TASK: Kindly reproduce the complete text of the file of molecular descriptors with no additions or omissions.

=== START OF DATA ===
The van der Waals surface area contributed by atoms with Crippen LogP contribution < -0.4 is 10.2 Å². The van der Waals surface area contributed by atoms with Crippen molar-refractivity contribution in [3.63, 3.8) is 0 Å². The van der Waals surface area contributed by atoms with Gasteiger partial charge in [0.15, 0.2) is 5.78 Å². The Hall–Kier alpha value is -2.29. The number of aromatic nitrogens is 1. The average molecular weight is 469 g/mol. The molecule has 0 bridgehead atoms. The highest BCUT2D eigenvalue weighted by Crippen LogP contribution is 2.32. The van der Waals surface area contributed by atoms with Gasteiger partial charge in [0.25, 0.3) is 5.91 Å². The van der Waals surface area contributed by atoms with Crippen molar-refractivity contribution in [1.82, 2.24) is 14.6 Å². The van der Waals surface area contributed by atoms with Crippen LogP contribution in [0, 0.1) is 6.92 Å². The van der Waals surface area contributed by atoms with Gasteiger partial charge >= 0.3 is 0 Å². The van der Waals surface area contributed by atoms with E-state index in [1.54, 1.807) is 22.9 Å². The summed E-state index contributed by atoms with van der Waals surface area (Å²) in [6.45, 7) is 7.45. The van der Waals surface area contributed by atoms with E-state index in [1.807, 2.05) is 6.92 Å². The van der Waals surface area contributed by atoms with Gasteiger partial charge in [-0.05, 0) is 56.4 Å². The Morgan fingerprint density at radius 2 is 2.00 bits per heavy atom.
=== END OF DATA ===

The van der Waals surface area contributed by atoms with Crippen LogP contribution < -0.4 is 10.2 Å². The van der Waals surface area contributed by atoms with Crippen molar-refractivity contribution in [3.63, 3.8) is 0 Å². The van der Waals surface area contributed by atoms with Gasteiger partial charge in [0.15, 0.2) is 5.78 Å². The Hall–Kier alpha value is -2.29. The number of aromatic nitrogens is 1. The average molecular weight is 469 g/mol. The molecule has 0 bridgehead atoms. The highest BCUT2D eigenvalue weighted by Crippen LogP contribution is 2.32. The van der Waals surface area contributed by atoms with Gasteiger partial charge in [0.25, 0.3) is 5.91 Å². The van der Waals surface area contributed by atoms with Crippen molar-refractivity contribution in [1.82, 2.24) is 14.6 Å². The van der Waals surface area contributed by atoms with Crippen LogP contribution in [0, 0.1) is 6.92 Å². The van der Waals surface area contributed by atoms with Gasteiger partial charge >= 0.3 is 0 Å². The van der Waals surface area contributed by atoms with E-state index in [1.54, 1.807) is 22.9 Å². The summed E-state index contributed by atoms with van der Waals surface area (Å²) in [6.45, 7) is 7.45. The van der Waals surface area contributed by atoms with E-state index in [1.807, 2.05) is 6.92 Å². The van der Waals surface area contributed by atoms with Gasteiger partial charge in [-0.05, 0) is 56.4 Å². The Morgan fingerprint density at radius 2 is 2.00 bits per heavy atom.